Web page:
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Mirror, Mirror upon the Wall — Who is the Realist of them All?

May 8, 2012

Despite Adam Elkus’s prodding, I avoided participating in the first-round beat down of Paul J. Saunders supremely stupid essay, “Giving Realists a Bad Name.” That’s okay, because Daniel Larison, Dan Drezner, and others piled on.

Saunders’s subsequent response to Drezner does make a very good point: just because you are a realist doesn’t mean you don’t have to care about “values.” Realism writ large is not logically equivalent to Meineke’s “Machiavellianism.” Unfortunately, Saunders’s justification is more Joseph Nye than E.H. Carr:

Realists understand well that perceptions are important in shaping international power and influence and, as a result, that policies disconnected from our values diminish the United States and weaken its ability to lead. Moreover, they recognize that such policies are not politically sustainable.

Dan Trombly, in turn, thinks this is the point when Saunders’s loses all credibility.

The first argument, that perceptions are important in shaping international power, is true in a sense. But it has really nothing to do with connecting our values to our policies. Realists generally choose to shape perceptions by dropping pretensions to morally grandiose visions that stake our influence or credibility on bringing the rest of the world into ideological conformity with the U.S. Realists recognize that ourvalues might not impress other governments. Indeed, policies that seem disconnected from our values, like non-intervention in other countries’ internal affairs, may be the most agreeable to foreign states. But of course, realists do morally justify their decisions – but they do it not by blindly accepting the narrative that the only policies which reflect American values require liberal intervention or democracy promotion, but by accentuating the values in American politics that have been articulated, say, by Washington, Jefferson, and John Quincy Adams rather than Wilson, Roosevelt or Reagan. Realists recognize that foolish or impractical policies of value promotion do far more damage to its international standards than its failure to be sufficiently liberal overseas, at least in the eyes of foreign powers which very often do not care about or actively oppose the kinds of American values under discussion here.

Put differently, most flavors of realism would agree that under some specific circumstances hypocrisy can be costly. But no self-respecting realist ever would make the general claim that “policies disconnected from our values diminish the United States and weaken its ability to lead.” That’s precisely the kind of wooly-headed nonsense realism stands against — the kind of thinking that, in their view, leads policymakers to engage in ideological crusades and other idiotic policies.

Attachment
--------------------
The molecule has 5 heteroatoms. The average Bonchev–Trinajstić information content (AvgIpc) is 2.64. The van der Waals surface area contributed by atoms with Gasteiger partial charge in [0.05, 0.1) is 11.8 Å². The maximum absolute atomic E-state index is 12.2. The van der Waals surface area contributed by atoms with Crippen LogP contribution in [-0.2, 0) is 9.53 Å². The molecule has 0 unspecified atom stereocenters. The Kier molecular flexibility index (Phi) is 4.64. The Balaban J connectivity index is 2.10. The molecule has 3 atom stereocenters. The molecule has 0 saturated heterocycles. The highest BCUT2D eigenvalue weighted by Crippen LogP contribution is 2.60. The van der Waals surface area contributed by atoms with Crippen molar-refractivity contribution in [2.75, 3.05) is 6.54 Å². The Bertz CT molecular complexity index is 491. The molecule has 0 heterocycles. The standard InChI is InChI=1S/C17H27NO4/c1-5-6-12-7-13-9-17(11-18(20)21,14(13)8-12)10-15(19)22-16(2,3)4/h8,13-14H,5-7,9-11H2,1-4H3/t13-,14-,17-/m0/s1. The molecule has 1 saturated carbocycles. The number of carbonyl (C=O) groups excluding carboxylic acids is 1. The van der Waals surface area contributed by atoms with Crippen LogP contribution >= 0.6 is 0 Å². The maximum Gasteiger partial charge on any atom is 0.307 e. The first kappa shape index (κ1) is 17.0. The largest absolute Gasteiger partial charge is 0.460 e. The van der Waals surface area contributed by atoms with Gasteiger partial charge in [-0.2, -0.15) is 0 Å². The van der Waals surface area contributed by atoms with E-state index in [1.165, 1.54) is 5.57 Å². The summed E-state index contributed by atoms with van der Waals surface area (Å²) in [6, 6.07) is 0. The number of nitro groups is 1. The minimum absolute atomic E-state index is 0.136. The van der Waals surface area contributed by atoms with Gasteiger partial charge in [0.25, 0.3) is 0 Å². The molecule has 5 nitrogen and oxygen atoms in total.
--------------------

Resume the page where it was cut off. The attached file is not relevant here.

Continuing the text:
As Trombly concludes, paraphrasing Patrick Porter:

Hans Morgenthau argued that credibility was too often the rallying cry for pursuing an impossible enterprise to the point of diminishing marginal returns. Realists accept inconsistency as an inevitable part of foreign policy, especially moral inconsistency – and recognize the only way to reduce moral inconsistency is to be less sweeping in our moral claims and commitments about events outside our control.

Of course, none of this intellectual evisceration was ever really necessary. Saunders’s argument is, as I noted at the outset, transparently awful. Realism, for Saunders, is nothing more than a shibboleth for a hackneyed screed against the Obama Administration’s foreign policy. A screed that doesn’t make much sense even on its own terms. When I first Saunders’s original article, I thought that this was pretty divorced from reality:

In dealing with Russia, the Obama Administration courted former president Dmitri Medvedev at the expense of ties to his more influential predecessor and successor Vladimir Putin and appeared to support—with little evidence—the notion that Medvedev was more “modern” and, by implication, more “democratic.”

Because, in brief, U.S. policy toward Russia did nothing of the sort. But then I read his conclusion:

Since the U.S. economy is both an immediate and a longer-term challenge for America’s domestic health and its international role, one could argue that China, Russia and the Middle East should take a backseat to restoring sustainable growth; perhaps in current circumstances, avoiding international problems and minimizing their domestic consequences is the best the White House can do. That would not be a bold agenda, but it could be a defensible one—if President Obama were working to build domestic consensus to tackle the deficit and create jobs. The administration’s ineffective and uncoordinated half measures don’t promote either America’s security or its prosperity [emphasis added].

When an essay starts out with ‘the Obama Administration isn’t realist because it didn’t provoke a major diplomatic conflict with a rising power over a single dissident‘ and closes by pretending that the debt-ceiling crisis never happened… well, to borrow a phrase from Saunders, it is a pretty safe bet that such a person is “wholly unrealistic and un-realist.”

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Daniel H. Nexon is a Professor at Georgetown University, with a joint appointment in the Department of Government and the School of Foreign Service. His academic work focuses on international-relations theory, power politics, empires and hegemony, and international order. He has also written on the relationship between popular culture and world politics.